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i have a file that looks like this:

TTITLE0=track name 1
TTITLE1=track name 2

and a directory that contains track01.cdda.wav.mp3 and track02.cdda.wav.mp3

i have the following code, which creates 2 different arrays, 1 with the track names and 1 with the track titles:

tracks = Dir.glob("*.mp3")

tracknames = Array.new
File.open('read').each do |line|
  if line =~ /TTITLE/
    tracknames << line.split("=")[1].strip!
  end
end

this gives me 2 arrays:

["track name 1", "track name 2"]

and

["track01.cdda.wav.mp3", "track02.cdda.wav.mp3"]

i would like to rename the files in the second array with the elements of the first array. so, "track01.cdda.wav.mp3" would become "track name 1.mp3".

here is what i have tried so far:

tracks.map {|track| File.rename("#{tracks}", "#{tracknames}.mp3") }

and i get the error:

No such file or directory - track01.cdda.wav.mp3track02.cdda.wav.mp3 or track name 1track name 2 (Errno::ENOENT)

i have to keep in mind that in the future there could be any number of elements in each array, but the numbers will be equal to each other.

any ideas?

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anyone like to explain why this got downvoted? –  rick Jul 4 '11 at 6:57
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2 Answers

up vote 4 down vote accepted

Use Array#zip:

tracks.zip(tracknames).each do |track, trackname|
  File.rename track, "#{trackname}.mp3"
end

Alternatively (less fun, but doesn't create an intermediary array of arrays prior to enumeration):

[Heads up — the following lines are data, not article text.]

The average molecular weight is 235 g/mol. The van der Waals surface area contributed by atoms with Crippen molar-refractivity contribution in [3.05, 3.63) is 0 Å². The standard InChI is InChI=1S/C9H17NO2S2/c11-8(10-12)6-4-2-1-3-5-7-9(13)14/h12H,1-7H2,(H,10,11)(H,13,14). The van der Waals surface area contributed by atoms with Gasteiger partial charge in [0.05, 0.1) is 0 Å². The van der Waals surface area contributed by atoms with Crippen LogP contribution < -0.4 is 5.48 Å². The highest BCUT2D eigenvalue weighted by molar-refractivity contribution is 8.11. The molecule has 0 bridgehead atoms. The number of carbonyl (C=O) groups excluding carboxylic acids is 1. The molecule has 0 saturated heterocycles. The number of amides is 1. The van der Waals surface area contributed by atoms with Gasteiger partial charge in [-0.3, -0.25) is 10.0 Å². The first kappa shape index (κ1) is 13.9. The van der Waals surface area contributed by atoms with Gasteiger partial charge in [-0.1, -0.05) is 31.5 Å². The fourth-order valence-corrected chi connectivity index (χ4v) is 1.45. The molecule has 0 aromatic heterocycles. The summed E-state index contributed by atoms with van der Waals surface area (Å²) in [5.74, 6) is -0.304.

tracks.each_with_index do |track, i|
  File.rename track, "#{tracknames[i]}.mp3"
end
share|improve this answer
    
awesome, 1st one worked for me no issue. what if i wanted to add a number to the beginning of the track number? could i use the second example and File.rename track, "#[i] #{tracknames[i]}.mp3"? –  rick Jul 1 '11 at 4:59
1  
You could use the second technique like that, yes, or you could: tracks.zip(tracknames).each_with_index{ |(track, trackname), i| ... } –  Phrogz Jul 1 '11 at 5:01
    
perfect. just what i was looking for. thanks! –  rick Jul 1 '11 at 5:03
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Do you really need to have two arrays? You could get by with just one:

tracks = Dir.glob("*.mp3")
File.open('read').each do |line|
  if line =~ /TTITLE/
    to = line.split("=")[1].strip!
    File.rename tracks.shift, "#{to}.mp3"
  end
end

And then end of that, your shift calls will have left tracks empty but that may not be a problem.

As far as your:

tracks.map {|track| File.rename("#{tracks}", "#{tracknames}.mp3") }

approach goes, the problem is that you're calling to_s on the tracks array when you interpolate it as "#{tracks}" and that just mashes all the individual strings in tracks together as one big pile of "not what you want". Similarly for tracknames. And map isn't what you want as you're not doing anything with the File.rename return values. However, you could do this:

tracks.each {|track| File.rename("#{track}", "#{tracknames.shift}.mp3") }

Or use each_with_index:

tracks.each_with_index {|track,i| File.rename("#{track}", "#{tracknames[i]}.mp3") }

That one would leave tracknames intact.

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i had thought about that, but couldn't get it to work. this just takes care of the renaming as soon as it finds an eligible line to rename it with. cool. –  rick Jul 1 '11 at 5:02
1  
@rick: That's called "true laziness" which, unlike "false laziness", is a good thing. Except when it isn't. –  mu is too short Jul 1 '11 at 5:07
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